# The Polar to Cartesian Coordinate Converter

The Polar to Cartesian Coordinate Converter is an online tool that converts polar coordinates to Cartesian coordinates and vice versa.

Cartesian coordinates, also known as rectangular coordinates, are a two-dimensional coordinate system formed by two perpendicular axes, usually labeled the x-axis and y-axis. The point where the two axes meet is called the origin, which is assigned the coordinates (0,0). Any point in the plane can be identified by an ordered pair of numbers that represent its position relative to the origin. The x-coordinate represents the horizontal position of the point, while the y-coordinate represents the vertical position of the point.

On the other hand, polar coordinates represent a point in the plane by its distance from the origin (r) and the angle it makes with the positive x-axis (θ), measured in a counterclockwise direction. The distance r is called the radial coordinate, and the angle θ is called the angular coordinate or polar angle. The polar angle is usually measured in degrees or radians. Calculators below convert from polar to cartesian coordinates and vice versa. It is assumed that both systems' origin points are the same, and the polar axis is directed along the positive direction of the x-axis. You can find conversion formulas below the calculators. #### Conversion from cartesian coordinates to polar coordinates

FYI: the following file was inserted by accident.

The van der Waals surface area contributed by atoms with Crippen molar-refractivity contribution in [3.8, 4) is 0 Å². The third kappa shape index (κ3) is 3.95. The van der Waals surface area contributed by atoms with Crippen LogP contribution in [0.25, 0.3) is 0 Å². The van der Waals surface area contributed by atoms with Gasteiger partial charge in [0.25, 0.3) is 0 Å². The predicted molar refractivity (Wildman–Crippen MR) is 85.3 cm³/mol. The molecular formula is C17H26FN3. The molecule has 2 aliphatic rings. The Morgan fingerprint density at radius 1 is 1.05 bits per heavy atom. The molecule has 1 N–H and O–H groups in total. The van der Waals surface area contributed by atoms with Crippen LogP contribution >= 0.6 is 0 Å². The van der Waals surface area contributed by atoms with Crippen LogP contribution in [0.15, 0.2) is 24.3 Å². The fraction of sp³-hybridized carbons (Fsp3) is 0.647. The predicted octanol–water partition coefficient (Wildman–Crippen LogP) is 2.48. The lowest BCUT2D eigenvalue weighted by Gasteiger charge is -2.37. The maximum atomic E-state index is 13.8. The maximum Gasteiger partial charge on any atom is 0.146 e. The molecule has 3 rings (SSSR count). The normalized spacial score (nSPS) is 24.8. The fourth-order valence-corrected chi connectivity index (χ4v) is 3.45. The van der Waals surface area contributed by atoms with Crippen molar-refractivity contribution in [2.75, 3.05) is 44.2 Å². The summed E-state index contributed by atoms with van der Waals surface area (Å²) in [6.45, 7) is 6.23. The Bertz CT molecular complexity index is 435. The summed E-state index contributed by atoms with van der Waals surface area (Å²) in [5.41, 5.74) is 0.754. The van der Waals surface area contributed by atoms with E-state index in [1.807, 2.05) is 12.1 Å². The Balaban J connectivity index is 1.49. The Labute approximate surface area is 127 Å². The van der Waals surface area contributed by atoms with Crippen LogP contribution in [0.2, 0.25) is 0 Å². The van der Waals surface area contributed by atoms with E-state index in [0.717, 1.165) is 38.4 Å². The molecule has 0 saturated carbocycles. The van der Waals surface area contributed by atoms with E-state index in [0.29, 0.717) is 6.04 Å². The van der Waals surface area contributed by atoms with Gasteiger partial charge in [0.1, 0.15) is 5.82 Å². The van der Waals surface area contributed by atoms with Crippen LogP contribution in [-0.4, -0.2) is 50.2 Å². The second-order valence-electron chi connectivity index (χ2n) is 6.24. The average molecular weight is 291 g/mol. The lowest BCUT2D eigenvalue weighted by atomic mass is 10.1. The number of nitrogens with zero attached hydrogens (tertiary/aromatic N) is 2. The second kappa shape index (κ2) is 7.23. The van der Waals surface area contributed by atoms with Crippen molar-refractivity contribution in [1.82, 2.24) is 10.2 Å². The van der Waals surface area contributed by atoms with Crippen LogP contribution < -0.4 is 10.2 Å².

Digits after the decimal point: 2

Angular coordinate (azimuth), degrees #### Conversion from polar coordinates to cartesian coordinates

Digits after the decimal point: 2
x-coordinate

y-coordinate

### Polar coordinates to Cartesian coordinates

The conversion between polar coordinates and Cartesian coordinates involves simple trigonometry.
Given a point in polar coordinates (r,θ), we can find its equivalent in Cartesian coordinates (x,y) as follows: and .

Conversely, given a point in Cartesian coordinates (x,y), we can find its equivalent in polar coordinates (r,θ) using the following formulas: and . It is important to note that the angle θ is not unique, as adding or subtracting a multiple of 2π to it results in the same point.

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